ON: In a certain way, you have participated to Atlantic Forest Program (Botanical Garden of Rio de Janeiro).
David: We received members from Botanical Garden for five or six years to accomplish Atlantic Forest Program.
The program has been done and this is the most important.
The base is done giving an enormous credibility in order to avoid the parcels of land in this area. We succeeded in eliminating this kind of thing.
They did a survey about any kind of tree, sub-wood and soil but they didn't come to the conclusions I am drawing now.

Isabel: The Botanical Garden decided, this is very important, that our natural reserve, in Macaé de Cima, is a mirror to another areas in the state.

David: They told that the vegetal earth in the original forest has at about 30% of sand, without capacity to hold water back. The problem is that they forgot that the soil does not hold by itself but the interlacing of capillary roots does. The key to conserve out water is not the fact that the soil is clay or sandy, the key is the root system. If you don't have humidity, you don't have a useful ground.
Not only the forest hold the water down but also the bromeliads hold the water up. That is the key of our neotropical system. In the book, we emphasize this and the introduction talks about this interlacing. This is not political or socially understood and our rivers became flush toilets.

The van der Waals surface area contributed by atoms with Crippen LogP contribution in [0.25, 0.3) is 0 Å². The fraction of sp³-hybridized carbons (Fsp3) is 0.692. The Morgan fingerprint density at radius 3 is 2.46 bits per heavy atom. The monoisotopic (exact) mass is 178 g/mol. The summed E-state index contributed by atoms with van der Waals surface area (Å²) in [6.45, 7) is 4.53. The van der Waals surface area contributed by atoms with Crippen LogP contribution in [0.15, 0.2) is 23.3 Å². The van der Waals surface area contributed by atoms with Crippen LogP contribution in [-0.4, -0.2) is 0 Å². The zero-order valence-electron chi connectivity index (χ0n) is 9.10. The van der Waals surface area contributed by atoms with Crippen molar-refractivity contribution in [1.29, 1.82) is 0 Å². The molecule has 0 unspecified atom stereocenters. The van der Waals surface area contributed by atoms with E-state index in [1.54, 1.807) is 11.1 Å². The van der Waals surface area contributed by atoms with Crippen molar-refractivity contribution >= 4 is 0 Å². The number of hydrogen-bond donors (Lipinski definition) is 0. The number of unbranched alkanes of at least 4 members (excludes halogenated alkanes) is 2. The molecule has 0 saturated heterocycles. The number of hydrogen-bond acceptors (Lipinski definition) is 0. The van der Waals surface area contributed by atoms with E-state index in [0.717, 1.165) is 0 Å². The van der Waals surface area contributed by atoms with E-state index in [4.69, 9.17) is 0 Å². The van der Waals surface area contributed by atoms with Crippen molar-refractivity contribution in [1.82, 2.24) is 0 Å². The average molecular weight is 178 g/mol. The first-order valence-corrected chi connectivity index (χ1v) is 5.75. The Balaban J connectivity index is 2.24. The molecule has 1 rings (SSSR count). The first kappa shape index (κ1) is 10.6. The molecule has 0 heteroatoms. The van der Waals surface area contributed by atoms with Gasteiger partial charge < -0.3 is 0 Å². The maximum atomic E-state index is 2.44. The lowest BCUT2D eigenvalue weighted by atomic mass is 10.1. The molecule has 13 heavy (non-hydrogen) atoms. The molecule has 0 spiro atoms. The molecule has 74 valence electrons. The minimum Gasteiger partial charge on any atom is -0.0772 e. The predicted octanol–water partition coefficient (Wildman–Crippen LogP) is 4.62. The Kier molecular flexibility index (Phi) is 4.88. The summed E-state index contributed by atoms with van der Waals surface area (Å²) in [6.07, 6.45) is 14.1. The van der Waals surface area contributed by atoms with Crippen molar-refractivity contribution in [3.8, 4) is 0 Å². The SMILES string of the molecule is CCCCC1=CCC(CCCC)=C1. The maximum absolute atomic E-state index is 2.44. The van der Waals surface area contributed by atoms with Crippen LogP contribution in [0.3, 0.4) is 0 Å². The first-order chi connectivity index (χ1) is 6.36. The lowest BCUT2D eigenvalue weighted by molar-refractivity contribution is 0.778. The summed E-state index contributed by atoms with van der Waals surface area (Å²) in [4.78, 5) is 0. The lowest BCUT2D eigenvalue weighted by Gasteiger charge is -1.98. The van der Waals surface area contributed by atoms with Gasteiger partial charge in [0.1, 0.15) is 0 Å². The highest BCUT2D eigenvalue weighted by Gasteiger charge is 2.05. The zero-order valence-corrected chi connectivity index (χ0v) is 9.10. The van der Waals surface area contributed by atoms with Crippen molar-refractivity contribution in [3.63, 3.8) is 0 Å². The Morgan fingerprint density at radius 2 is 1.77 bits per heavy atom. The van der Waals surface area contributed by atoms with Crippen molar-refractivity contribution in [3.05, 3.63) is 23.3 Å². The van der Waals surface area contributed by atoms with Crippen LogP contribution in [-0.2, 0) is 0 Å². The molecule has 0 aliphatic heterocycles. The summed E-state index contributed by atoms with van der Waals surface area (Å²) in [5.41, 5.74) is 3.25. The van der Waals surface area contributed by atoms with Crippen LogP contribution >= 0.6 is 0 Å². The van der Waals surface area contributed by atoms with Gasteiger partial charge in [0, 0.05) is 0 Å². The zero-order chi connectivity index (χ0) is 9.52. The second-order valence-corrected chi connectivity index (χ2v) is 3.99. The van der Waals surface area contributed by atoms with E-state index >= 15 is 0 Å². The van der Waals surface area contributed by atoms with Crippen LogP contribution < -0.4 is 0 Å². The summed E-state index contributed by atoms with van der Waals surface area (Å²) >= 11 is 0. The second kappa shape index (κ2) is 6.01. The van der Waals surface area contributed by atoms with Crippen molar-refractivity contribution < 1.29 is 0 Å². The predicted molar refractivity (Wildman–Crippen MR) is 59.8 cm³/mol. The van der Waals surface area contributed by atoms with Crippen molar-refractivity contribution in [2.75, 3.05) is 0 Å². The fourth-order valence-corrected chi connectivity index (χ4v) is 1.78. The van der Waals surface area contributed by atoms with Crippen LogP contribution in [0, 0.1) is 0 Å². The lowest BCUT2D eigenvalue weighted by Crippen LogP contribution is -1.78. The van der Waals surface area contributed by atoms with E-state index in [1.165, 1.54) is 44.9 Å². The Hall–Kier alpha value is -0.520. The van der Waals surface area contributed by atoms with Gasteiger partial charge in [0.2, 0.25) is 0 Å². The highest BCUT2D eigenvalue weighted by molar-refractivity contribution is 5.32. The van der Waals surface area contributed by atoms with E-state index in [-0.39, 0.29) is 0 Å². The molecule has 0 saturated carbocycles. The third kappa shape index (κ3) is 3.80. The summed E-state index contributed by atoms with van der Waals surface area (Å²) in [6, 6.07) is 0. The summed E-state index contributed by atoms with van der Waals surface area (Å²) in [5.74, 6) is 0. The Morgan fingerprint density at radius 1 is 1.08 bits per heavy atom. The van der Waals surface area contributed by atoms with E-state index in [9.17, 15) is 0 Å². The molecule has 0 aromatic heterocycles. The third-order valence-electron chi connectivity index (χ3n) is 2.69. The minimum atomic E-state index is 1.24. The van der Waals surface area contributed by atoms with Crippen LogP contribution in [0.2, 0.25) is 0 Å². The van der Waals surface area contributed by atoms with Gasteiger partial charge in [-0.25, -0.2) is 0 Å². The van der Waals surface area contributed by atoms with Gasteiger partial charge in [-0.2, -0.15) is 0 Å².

ON: This gives the balance.
David: It gives the balance and the sustenance of the ecosystem.
Bel: Not only the orchids, but also to animals...
David: Yes, to the ecosystem as a whole. The flowers are the flags that show something. If there are not orchids, the forest is not enough mature. For example, you don't find orchids in shrubbery forests. We found it out in a hard way when we started to look for orchids in the anticline, I walked down big areas of shrubbery forest, without any original forest, only just those relic-trees you met sometimes in the middle of the pasturage, enormous absolutely replete bromeliads, filled of orchids.
  This pink Jequitibá, for example, grew up like this because there is not anything around.
General, it grows almost vertically in the wood.
For some reason, they weren't taken off.

ON: Perhaps for a practical reason, to give shade to the cattle, for example.
Pink Jequitibá

David: In many areas, around the farmhouses, there enormous imperial palms, filled with orchids and also wonderful trees, true relics. Obviously when you are writing about the effects of the coffee's barons allied to our 30-years experience, you start to deeply see the terminal effects, as we can say.
The anticline is exactly like someone wrote about the atomic war, a word of grass and ants, in fact, it looks like we had an nuclear war. I insist that we should have native forests in our climate.